Holiday Resort (North Sumatra)







Sebokor (South Sumatra)







Sebanga (Riau)







Way Kambas (Lampung)







Seblat (Bengkulu)














The number of domesticated Sumatran elephants moved from the Elephant Training Centres to forestry companies, ecotourism or recreation companies, zoos and other conservation institutions up to December 2000 was 252 elephants. The highest number of elephants moved was from Way Kambas Elephant Training Centre, and was 193 elephants.

From 1988 until 1994, the number of domesticated elephants moved was 195, but since 1995 the number has declined rapidly. Thus, too many elephants have to be cared for by the government at the Elephant Training Centres and this makes the operating cost of Elephant Training Centres very high.

The average cost of caring for each elephant is Rp.750 000 per month. In 1995, the government's budget for caring for elephants was about Rp. 1 854 million or equal to 51 percent of the national budget for elephant conservation. And this is increasing every year because of the increasing number of elephants in the Elephant Training Centres.

One of the government's efforts to solve the budget problem for Elephant Training Centres was that in 1995 the Minister of Forestry asked 14 forestry companies on Sumatra to use a minimum of one pair of domesticated elephants per 10 000-20 000 ha, or pay an elephant conservation fee of Rp.10 million per elephant per year. But, this policy has not proved effective because almost all the companies think that is too difficult to care for elephants and anyway using mechanical equipment is considered a much more efficient way of conducting forestry operations.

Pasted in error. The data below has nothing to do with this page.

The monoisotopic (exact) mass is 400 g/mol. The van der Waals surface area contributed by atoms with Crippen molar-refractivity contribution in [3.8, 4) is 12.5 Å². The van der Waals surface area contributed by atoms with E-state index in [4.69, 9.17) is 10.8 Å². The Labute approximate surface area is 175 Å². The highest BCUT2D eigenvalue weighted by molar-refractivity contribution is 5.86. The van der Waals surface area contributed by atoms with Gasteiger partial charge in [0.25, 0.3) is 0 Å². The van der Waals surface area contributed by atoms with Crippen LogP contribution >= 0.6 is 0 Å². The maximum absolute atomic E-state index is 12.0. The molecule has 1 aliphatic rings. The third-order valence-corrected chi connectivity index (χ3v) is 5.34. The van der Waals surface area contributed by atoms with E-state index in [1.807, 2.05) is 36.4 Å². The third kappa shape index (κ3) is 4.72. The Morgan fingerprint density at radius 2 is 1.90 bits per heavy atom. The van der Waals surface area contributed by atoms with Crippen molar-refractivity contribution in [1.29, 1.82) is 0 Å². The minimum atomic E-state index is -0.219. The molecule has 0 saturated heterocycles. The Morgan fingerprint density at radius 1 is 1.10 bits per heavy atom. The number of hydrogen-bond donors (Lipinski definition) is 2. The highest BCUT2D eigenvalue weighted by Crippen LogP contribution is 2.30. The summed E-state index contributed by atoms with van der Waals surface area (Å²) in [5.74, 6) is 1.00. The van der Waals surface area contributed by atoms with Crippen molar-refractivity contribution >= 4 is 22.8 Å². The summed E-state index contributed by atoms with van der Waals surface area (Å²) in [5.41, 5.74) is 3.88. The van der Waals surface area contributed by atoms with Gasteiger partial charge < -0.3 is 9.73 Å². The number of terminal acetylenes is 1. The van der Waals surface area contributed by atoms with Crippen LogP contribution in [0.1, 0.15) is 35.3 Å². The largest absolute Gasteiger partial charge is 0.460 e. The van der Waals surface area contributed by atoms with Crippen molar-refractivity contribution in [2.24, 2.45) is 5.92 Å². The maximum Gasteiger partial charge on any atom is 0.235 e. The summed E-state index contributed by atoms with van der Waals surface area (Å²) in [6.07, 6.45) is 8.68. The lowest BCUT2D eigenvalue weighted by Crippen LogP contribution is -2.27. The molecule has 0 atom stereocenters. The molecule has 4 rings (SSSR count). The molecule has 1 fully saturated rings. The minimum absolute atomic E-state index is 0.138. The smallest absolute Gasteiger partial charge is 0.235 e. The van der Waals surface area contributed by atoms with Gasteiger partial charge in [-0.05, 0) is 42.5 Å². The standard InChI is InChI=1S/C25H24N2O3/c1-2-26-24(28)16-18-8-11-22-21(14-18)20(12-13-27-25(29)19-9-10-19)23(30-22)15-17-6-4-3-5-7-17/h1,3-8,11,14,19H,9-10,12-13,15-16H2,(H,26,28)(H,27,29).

Since 1931, the Dutch Colonial Law protected the Sumatran elephant. This regulation was renewed by the Declaration of the Minister of Agriculture in 1972. The latest, stronger regulation to protect the Sumatran elephant was declared in 1999. This regulation, which applies to both the wild and the domesticated Sumatran elephant, prohibits hunting, trading and keeping Sumatran elephants or parts of this animal, unless the person concerned is in possession of a government permit. Offenders are liable to a fine of Rp. 200 million and/or a minimum jail sentence of five years.

However, the regulation is not effectively reducing the number of Sumatran elephants being hunted or killed because farmers or others living around the elephant habitat do not hunt elephants for ivory or catch them to domesticate them. The most common reason farmers and others have for killing elephants is that these animals destroy their agricultural land or their housing.

The Minister of Agriculture also declared regulation No. 179 in 1995 that stipulated that any private sector or conservation institutions that needed to use or keep domesticated elephants obtained from the Elephant Training Centres should pay an elephant training compensation fee (Rp.14 million for a private institution and Rp.5 million for a conservation institution).